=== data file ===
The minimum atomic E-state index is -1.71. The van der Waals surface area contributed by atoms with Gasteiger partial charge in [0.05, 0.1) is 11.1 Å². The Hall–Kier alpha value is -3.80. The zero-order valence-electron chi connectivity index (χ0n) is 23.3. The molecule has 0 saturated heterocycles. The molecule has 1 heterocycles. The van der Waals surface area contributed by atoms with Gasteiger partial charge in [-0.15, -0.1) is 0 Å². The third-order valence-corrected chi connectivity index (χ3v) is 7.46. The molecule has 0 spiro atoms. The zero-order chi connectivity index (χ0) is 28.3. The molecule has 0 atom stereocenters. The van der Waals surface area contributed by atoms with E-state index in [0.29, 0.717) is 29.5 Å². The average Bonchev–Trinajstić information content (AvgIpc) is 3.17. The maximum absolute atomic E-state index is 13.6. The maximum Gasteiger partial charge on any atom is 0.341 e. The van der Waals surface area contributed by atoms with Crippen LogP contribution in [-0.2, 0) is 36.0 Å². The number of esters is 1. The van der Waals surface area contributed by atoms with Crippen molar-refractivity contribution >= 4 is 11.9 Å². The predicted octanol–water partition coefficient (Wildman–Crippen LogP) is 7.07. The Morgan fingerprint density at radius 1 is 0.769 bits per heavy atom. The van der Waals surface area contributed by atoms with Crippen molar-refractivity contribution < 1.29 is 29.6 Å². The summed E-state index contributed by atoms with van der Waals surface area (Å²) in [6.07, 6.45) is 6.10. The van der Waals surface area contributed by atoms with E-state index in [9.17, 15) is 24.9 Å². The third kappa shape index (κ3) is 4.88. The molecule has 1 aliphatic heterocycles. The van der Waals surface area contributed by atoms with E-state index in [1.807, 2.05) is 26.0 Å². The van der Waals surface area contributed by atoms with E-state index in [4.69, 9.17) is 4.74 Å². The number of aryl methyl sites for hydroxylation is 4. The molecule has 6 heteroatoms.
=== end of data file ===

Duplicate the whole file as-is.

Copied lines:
The minimum atomic E-state index is -1.71. The van der Waals surface area contributed by atoms with Gasteiger partial charge in [0.05, 0.1) is 11.1 Å². The Hall–Kier alpha value is -3.80. The zero-order valence-electron chi connectivity index (χ0n) is 23.3. The molecule has 0 saturated heterocycles. The molecule has 1 heterocycles. The van der Waals surface area contributed by atoms with Gasteiger partial charge in [-0.15, -0.1) is 0 Å². The third-order valence-corrected chi connectivity index (χ3v) is 7.46. The molecule has 0 spiro atoms. The zero-order chi connectivity index (χ0) is 28.3. The molecule has 0 atom stereocenters. The van der Waals surface area contributed by atoms with E-state index in [0.29, 0.717) is 29.5 Å². The average Bonchev–Trinajstić information content (AvgIpc) is 3.17. The maximum absolute atomic E-state index is 13.6. The maximum Gasteiger partial charge on any atom is 0.341 e. The van der Waals surface area contributed by atoms with Crippen LogP contribution in [-0.2, 0) is 36.0 Å². The number of esters is 1. The van der Waals surface area contributed by atoms with Crippen molar-refractivity contribution >= 4 is 11.9 Å². The predicted octanol–water partition coefficient (Wildman–Crippen LogP) is 7.07. The Morgan fingerprint density at radius 1 is 0.769 bits per heavy atom. The van der Waals surface area contributed by atoms with Crippen molar-refractivity contribution < 1.29 is 29.6 Å². The summed E-state index contributed by atoms with van der Waals surface area (Å²) in [6.07, 6.45) is 6.10. The van der Waals surface area contributed by atoms with E-state index in [9.17, 15) is 24.9 Å². The third kappa shape index (κ3) is 4.88. The molecule has 1 aliphatic heterocycles. The van der Waals surface area contributed by atoms with E-state index in [1.807, 2.05) is 26.0 Å². The van der Waals surface area contributed by atoms with E-state index in [4.69, 9.17) is 4.74 Å². The number of aryl methyl sites for hydroxylation is 4. The molecule has 6 heteroatoms.